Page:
nearly up to co-operate with the Arrow, the Draak struck her colours.
The Arrow, out of her 120 men and boys, had one seaman killed, her commander (slightly), one master's mate (William Wilson), and seven seamen wounded. From the Draak's howitzers langridge had probably been fired ; as, after the action had ceased, several pieces of iron were picked up on the Arrow's decks. The Draak's loss could not be ascertained with any certainty. Two men killed, and three badly wounded, were found on board; but great quantities of blood, attempted to be concealed from view by tarpaulins, were discovered by Captain Bolton. Some of the prisoners also acknowledged that, immediately as the ship struck, several of her killed and wounded were put into a boat, and sent on shore at Harlingen ; close off which place the action had been fought. Moreover the number of prisoners, added to the five killed and wounded by no means agreed with the established complement, 180, as testified by the papers. There were, also, ready to join the two Batavian vessels in the attack, two schooners, and four schuyts, mounting, between them, 16 long 8-pounders, and manned, altogether, by 120 men. But it does not appear that the latter vessels, any more than the Gier brig, offered any resistance.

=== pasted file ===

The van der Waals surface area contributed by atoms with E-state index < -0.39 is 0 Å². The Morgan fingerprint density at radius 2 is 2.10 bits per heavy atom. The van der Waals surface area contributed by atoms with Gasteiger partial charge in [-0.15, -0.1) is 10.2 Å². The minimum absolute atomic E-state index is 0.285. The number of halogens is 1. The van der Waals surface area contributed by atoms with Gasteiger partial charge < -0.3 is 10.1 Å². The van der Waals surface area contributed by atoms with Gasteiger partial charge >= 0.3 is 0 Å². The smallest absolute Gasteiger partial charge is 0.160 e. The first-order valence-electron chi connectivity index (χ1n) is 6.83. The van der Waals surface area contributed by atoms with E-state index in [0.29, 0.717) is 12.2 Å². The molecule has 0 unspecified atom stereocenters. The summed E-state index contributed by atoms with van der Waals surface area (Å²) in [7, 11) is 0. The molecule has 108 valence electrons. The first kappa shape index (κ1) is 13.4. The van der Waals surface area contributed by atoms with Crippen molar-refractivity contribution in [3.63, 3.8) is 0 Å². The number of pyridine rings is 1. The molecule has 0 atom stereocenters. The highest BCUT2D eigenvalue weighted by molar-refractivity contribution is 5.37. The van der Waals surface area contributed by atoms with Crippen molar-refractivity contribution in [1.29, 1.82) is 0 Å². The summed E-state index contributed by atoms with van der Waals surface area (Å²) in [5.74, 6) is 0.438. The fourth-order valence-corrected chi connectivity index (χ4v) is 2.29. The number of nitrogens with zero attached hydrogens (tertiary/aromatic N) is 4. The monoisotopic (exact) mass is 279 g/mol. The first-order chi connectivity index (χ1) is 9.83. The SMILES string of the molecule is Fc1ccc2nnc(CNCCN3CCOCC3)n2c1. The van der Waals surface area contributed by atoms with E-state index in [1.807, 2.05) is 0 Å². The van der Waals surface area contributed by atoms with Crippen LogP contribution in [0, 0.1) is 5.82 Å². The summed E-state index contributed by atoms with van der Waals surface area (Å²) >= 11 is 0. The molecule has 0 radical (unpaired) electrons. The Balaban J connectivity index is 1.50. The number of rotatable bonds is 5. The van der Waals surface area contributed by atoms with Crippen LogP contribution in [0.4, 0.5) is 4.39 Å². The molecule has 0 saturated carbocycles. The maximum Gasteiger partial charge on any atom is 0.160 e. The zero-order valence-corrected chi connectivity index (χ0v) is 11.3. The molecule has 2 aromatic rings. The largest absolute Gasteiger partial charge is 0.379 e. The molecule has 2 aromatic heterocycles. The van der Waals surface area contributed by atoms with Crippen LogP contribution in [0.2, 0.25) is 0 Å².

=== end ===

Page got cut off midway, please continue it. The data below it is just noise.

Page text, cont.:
Having been built for a sheer-hulk, and being extremely old, the Draak was set on fire and destroyed; but the Gier, being a fine new brig, of 324 tons, was carried to England and fitted out as a cruiser.
On the 20th of September, at 4 p.m., as the British armed store-ship, or 44 en flûte, Camel, Captain John Lee, and 16-gun ship-sloop Rattlesnake, Captain Samuel Gooch, with yards and topmasts down and topgallantmasts on deck, were lying at anchor in Algoa bay, near the Cape of Good Hope, the Camel with stores for the use of the army under General Dundas then marching against the Caffres in the interior, a large sail, steering south-west, with the wind fresh from the east-south-east, made her appearance in the east quarter. At this time the two captains were serving on shore with the army; Captain Lee with his first lieutenant, and 30 of the Camel's men, out of her complement of 116 men and boys. The pinnace of the Rattlesnake also, with her second lieutenant, and 15, out of a total of 106 men and boys, was detained on shore by the violence of the surf.
The stranger, which was the French 36-gun frigate Preneuse, Captain L'Hermite, whom, in June of the preceding year we left at Batavia, * continued on her course until 5 p.m. ; when she wore, and, hoisting a Danish jack at her mizen peak, stood in for the bay. At 6 p.m., now nearly dark, the Preneuse handed her sails ; and, having dropped down till within about 800 yards
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